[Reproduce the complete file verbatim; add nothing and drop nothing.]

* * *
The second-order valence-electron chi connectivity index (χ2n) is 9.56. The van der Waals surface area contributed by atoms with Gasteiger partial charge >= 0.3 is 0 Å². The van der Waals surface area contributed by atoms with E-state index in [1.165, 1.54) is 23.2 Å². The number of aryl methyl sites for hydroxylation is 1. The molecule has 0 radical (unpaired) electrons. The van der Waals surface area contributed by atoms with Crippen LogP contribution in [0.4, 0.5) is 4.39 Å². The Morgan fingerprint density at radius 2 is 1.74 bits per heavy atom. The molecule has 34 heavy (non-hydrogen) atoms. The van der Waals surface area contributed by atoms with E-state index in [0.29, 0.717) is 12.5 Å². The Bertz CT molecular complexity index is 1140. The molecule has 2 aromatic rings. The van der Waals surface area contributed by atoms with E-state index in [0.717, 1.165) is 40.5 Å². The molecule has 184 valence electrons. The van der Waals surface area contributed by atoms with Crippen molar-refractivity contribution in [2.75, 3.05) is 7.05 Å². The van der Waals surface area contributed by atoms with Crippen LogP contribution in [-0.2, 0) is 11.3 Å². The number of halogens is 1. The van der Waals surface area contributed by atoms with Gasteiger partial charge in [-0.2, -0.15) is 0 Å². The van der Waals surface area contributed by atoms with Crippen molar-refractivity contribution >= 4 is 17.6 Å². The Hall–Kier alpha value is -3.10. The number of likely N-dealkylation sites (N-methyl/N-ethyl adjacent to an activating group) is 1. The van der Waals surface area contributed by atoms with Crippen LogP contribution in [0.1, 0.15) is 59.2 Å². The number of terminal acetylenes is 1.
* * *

The second-order valence-electron chi connectivity index (χ2n) is 9.56. The van der Waals surface area contributed by atoms with Gasteiger partial charge >= 0.3 is 0 Å². The van der Waals surface area contributed by atoms with E-state index in [1.165, 1.54) is 23.2 Å². The number of aryl methyl sites for hydroxylation is 1. The molecule has 0 radical (unpaired) electrons. The van der Waals surface area contributed by atoms with Crippen LogP contribution in [0.4, 0.5) is 4.39 Å². The Morgan fingerprint density at radius 2 is 1.74 bits per heavy atom. The molecule has 34 heavy (non-hydrogen) atoms. The van der Waals surface area contributed by atoms with E-state index in [0.29, 0.717) is 12.5 Å². The Bertz CT molecular complexity index is 1140. The molecule has 2 aromatic rings. The van der Waals surface area contributed by atoms with E-state index in [0.717, 1.165) is 40.5 Å². The molecule has 184 valence electrons. The van der Waals surface area contributed by atoms with Crippen molar-refractivity contribution in [2.75, 3.05) is 7.05 Å². The van der Waals surface area contributed by atoms with Crippen LogP contribution in [-0.2, 0) is 11.3 Å². The number of halogens is 1. The van der Waals surface area contributed by atoms with Gasteiger partial charge in [-0.2, -0.15) is 0 Å². The van der Waals surface area contributed by atoms with Crippen molar-refractivity contribution >= 4 is 17.6 Å². The Hall–Kier alpha value is -3.10. The number of likely N-dealkylation sites (N-methyl/N-ethyl adjacent to an activating group) is 1. The van der Waals surface area contributed by atoms with Crippen LogP contribution in [0.1, 0.15) is 59.2 Å². The number of terminal acetylenes is 1.